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SOCIAL, ECONOMIC, AND DEMOGRAPHIC CHANGES 55 were 80 males per 100 females for those age 65-69 and 44 mates per 100 females for those age 85 and older. For the latter group, the ratio of men to women is projected to fall between 1980 and 2020, from 44 men to 36 per 100 women. Since the vast majority of the oldest-old are female, many of the health, social, and economic problems of this group are those of women. Forecasts by Race In 1980, 12 percent of the white population was age 65 and older-a much larger proportion than the 8 percent of the black pop- ulation (Siegel and Davidson, 1984~. The Census Bureau attributes the difference to higher fertility of the black population and secon- darily to higher mortality at ages below 65. The Census Bureau projects that the black population of the future will continue to be a younger population than the white, although improvements in mor- tality rates for elderly blacks are expected. By 2020, 19 percent of the total white population compared with 12 percent of the black population is projected to be age 65 and over (U.S. Department of Health and Human Services, 1985b). Geographic Distribution of the Elderly Population Older persons tend to move far less often than younger persons, remaining in the state, county, or local area where they settled during their adult years. Between 1975 and 1979, their rate of interstate migration was 3.6 percent (Bureau of the Census, 19843. Between 1970 and 1980, the largest numerical increases in elderly people were in the states of Florida, California, and Texas. Growth of more than 50 percent in the number of elderly in that decade occurred in Arizona, Florida, Nevada, New Mexico, Alaska, and Hawaii. In 1980, almost half the elderly were living in eight states: California, Florida, New York, Pennsylvania, Texas, Illinois, Ohio, and Michigan, but these states also accounted for 47.9 percent of the total population. In Florida, 17.3 percent of its 1980 population was elderly, the highest proportion of any state, although Florida had only 4.3 percent of the total population (Taeuber, 1983~. Short-term population projections to the year 2000 by the Bu- reau of the Census show significant differences in rates of change in the population of the four regions of the United States. The West and South will be the fastest-growing regions from 1980 to 2000,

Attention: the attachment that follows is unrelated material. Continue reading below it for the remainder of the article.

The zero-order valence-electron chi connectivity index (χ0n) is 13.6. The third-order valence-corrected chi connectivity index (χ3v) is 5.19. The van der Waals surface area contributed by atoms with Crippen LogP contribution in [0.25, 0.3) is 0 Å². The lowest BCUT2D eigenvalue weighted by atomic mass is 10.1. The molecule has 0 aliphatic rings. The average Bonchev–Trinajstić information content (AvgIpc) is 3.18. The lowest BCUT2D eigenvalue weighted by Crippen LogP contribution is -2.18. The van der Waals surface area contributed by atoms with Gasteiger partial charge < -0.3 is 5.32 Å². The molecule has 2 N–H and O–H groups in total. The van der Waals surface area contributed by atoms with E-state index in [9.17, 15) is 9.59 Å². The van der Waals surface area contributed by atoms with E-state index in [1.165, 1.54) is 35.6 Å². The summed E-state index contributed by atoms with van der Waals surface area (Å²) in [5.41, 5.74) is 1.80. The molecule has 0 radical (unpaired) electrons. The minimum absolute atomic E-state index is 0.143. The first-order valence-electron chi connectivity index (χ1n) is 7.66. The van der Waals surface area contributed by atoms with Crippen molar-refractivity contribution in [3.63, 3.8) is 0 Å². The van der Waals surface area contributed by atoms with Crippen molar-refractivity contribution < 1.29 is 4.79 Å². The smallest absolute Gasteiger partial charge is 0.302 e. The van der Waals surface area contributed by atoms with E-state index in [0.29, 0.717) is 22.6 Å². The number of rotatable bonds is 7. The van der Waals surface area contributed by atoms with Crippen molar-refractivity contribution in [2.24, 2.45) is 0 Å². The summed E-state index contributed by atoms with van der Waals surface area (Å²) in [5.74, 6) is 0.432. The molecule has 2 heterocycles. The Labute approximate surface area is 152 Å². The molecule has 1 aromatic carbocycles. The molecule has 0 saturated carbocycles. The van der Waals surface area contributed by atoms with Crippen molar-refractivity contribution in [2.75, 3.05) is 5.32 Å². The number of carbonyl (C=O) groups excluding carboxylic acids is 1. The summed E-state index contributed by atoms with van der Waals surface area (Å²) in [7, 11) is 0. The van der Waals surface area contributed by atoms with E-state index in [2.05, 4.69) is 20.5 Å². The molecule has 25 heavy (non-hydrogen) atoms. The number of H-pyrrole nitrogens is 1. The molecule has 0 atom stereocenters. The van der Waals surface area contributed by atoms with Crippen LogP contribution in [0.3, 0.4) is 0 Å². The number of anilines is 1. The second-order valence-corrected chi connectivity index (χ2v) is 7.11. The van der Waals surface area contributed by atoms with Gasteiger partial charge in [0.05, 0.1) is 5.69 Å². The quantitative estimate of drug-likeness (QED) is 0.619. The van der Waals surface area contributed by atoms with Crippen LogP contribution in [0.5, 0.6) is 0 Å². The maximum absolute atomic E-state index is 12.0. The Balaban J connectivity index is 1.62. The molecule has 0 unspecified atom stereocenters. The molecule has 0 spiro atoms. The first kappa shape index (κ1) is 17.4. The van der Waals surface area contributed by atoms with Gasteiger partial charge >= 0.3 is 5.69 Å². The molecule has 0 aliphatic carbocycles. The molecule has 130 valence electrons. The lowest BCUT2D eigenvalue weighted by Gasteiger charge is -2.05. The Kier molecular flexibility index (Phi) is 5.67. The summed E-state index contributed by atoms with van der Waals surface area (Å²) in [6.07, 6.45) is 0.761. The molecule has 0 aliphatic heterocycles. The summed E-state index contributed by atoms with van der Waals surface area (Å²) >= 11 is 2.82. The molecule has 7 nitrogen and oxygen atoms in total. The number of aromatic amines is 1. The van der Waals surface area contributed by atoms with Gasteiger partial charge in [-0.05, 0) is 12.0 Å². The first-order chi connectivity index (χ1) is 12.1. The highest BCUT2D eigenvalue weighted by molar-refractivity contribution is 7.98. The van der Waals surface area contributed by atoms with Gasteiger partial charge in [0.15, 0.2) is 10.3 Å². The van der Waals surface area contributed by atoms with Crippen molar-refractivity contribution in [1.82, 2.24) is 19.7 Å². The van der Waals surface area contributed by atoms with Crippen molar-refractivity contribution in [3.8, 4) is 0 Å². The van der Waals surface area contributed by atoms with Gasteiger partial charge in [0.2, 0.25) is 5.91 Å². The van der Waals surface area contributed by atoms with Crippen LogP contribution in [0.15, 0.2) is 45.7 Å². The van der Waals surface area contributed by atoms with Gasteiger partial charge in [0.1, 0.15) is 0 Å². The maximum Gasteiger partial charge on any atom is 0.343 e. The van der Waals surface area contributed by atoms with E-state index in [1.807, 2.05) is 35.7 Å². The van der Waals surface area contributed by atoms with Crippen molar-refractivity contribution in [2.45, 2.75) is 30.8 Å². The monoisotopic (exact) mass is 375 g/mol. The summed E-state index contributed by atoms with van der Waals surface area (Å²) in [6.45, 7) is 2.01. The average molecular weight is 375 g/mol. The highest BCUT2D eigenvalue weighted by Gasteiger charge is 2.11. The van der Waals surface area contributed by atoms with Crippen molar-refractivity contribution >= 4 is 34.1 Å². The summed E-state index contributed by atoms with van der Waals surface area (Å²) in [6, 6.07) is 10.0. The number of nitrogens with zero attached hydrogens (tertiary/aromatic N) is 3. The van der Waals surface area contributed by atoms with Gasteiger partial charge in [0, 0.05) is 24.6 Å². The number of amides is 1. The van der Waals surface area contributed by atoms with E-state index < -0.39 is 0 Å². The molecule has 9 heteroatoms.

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56 AGING POPULATION IN THE TWENTY-FIRST CENTURY increasing 45 percent and 31 percent, respectively. The North Cen- tral region is projected to lose population during the same period. The elderly population in all regions, however, is projected to rise, ranging from a 12 percent increase in the Northeast to a 60 percent increase in the South and West (Taeuber, 1983~. These geographic data imply differential use of medical care services by region. For example, in the Northeast and North Central regions, the number of nursing home beds will need to increase by 44 percent. In the South and West, the number of nursing home beds will have to more than double to meet the needs of the projected elderly population (Rice, 1985~. Marital Status and Living AITangements Among the most important social characteristics affecting the welfare of the elderly are those that pertain to their marital status and living arrangements. Elderly men are most likely to be married; elderly women are most likely to be widowed. In 1981, 79 percent of elderly men and 39 percent of elderly women were married. For el- derly women, the proportion of widows increases rapidly and remains at a high level: for the 65-74 age group, 40 percent are widowed; for the group age 75 and older, 68 percent are widowed. Marital status has a direct bearing on the living arrangements of the elderly. Among elderly men, 82 percent live in a family setting and more than 74 percent are married and living with their wives. A very different situation exists for elderly women; 55 percent live in a family setting and only 36 percent are married and living with their husbands. In short, women age 65 and older are more likely to be widowed than married and living alone rather than with husbands. The number of elderly women living alone has doubled in the last 15 years, and projections by the Census Bureau show a substantial increase up to 1995 in the proportion of households with an elderly female living alone or with nonrelatives (Siegel and Davidson, 1984~. This trend has important implications for housing needs and the demand for institutional care. With the decline in the proportion of the elderly living with relatives likely to continue, there will probably be a greater need for the provision of social support and health services by the community or other public sources. Education The level of educational attainment of the elderly population